As public school classes have moved online, the divide has worsened. To make education more equitable for refugee students, International Neighbors recently established Virtual Learning Centers to assist English language learning students with online learning. With help from donors, volunteers, and a grant from the National Parents Union, IN offers supervision and support to 18 K-4 students across three “learning pods.” The students are refugees who most recently arrived in the U.S. and those most in need of support online.
Volunteer Kristin Thomas Sancken, who has been influential in getting the Virtual Learning Centers up and running, says, “I don’t think people have any idea of how desperate the situation of online learning is for newly arrived refugees. The first day, none of the kids knew that computers had to be plugged into power. None of them knew how to connect to WiFi. Then, they were expected to log onto classes at very precise times, or else they are marked as absent.”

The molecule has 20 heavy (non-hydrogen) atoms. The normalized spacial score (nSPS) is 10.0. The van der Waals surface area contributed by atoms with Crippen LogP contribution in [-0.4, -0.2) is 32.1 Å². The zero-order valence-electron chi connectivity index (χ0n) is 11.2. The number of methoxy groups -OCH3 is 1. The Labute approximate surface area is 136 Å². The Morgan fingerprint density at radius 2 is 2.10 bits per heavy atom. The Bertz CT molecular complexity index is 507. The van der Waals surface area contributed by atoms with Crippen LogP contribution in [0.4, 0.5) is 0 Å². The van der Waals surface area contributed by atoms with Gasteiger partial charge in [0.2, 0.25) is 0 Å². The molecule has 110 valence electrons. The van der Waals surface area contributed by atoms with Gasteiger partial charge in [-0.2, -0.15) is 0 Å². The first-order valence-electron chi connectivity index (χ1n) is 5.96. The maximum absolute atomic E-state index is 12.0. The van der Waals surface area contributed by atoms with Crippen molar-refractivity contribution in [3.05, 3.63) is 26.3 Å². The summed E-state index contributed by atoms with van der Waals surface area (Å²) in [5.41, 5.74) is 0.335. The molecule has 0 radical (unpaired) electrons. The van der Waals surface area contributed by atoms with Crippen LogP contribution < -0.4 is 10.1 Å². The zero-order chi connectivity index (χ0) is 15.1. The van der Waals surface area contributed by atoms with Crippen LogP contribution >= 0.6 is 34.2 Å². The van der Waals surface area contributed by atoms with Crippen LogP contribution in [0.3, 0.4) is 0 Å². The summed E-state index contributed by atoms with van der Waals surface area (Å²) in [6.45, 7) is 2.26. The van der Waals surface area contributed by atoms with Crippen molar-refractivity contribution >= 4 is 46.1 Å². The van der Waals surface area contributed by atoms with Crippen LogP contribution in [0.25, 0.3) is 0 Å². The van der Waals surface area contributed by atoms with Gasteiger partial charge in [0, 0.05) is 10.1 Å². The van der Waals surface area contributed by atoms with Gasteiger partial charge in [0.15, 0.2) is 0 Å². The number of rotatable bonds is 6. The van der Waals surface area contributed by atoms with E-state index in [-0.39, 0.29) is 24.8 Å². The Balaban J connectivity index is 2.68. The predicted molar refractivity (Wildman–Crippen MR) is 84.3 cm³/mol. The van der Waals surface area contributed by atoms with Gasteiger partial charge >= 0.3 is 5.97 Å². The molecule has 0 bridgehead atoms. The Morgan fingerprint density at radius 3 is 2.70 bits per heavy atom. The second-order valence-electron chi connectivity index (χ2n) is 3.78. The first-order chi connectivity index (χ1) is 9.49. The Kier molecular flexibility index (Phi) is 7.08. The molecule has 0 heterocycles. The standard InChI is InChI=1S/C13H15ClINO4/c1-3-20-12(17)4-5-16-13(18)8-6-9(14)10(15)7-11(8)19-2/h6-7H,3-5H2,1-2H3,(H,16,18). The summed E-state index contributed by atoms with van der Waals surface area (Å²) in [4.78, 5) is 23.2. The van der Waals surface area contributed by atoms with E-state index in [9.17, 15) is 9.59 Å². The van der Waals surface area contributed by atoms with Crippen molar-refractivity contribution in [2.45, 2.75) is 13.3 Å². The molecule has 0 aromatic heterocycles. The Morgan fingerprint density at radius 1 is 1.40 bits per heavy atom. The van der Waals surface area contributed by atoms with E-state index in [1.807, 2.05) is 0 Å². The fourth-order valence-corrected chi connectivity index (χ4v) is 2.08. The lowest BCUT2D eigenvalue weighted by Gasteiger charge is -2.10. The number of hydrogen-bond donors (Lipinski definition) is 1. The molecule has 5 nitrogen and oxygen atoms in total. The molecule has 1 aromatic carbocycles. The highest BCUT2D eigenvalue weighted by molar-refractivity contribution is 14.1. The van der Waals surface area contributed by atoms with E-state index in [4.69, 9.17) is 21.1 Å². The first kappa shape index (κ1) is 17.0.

IN hopes to expand its services to more families and intends to keep the program running until public schools return to in-person instruction, but resources are limited. At the moment, IN is in need of volunteers to help at the Virtual Learning Centers, as well as people who can offer technical support to refugee families in their homes. In September, IN established the Access and Equity Fund, which is accepting donations to cover the cost of instruction, school supplies, child-sized face masks, forehead thermometers, craft and playground supplies, and passenger van transportation.
Miller says, “If you feel like you can’t do anything, it’s not true. Because all these folks want is a lifeline. And they deserve that. They truly are the most amazing, resilient folks in Charlottesville.”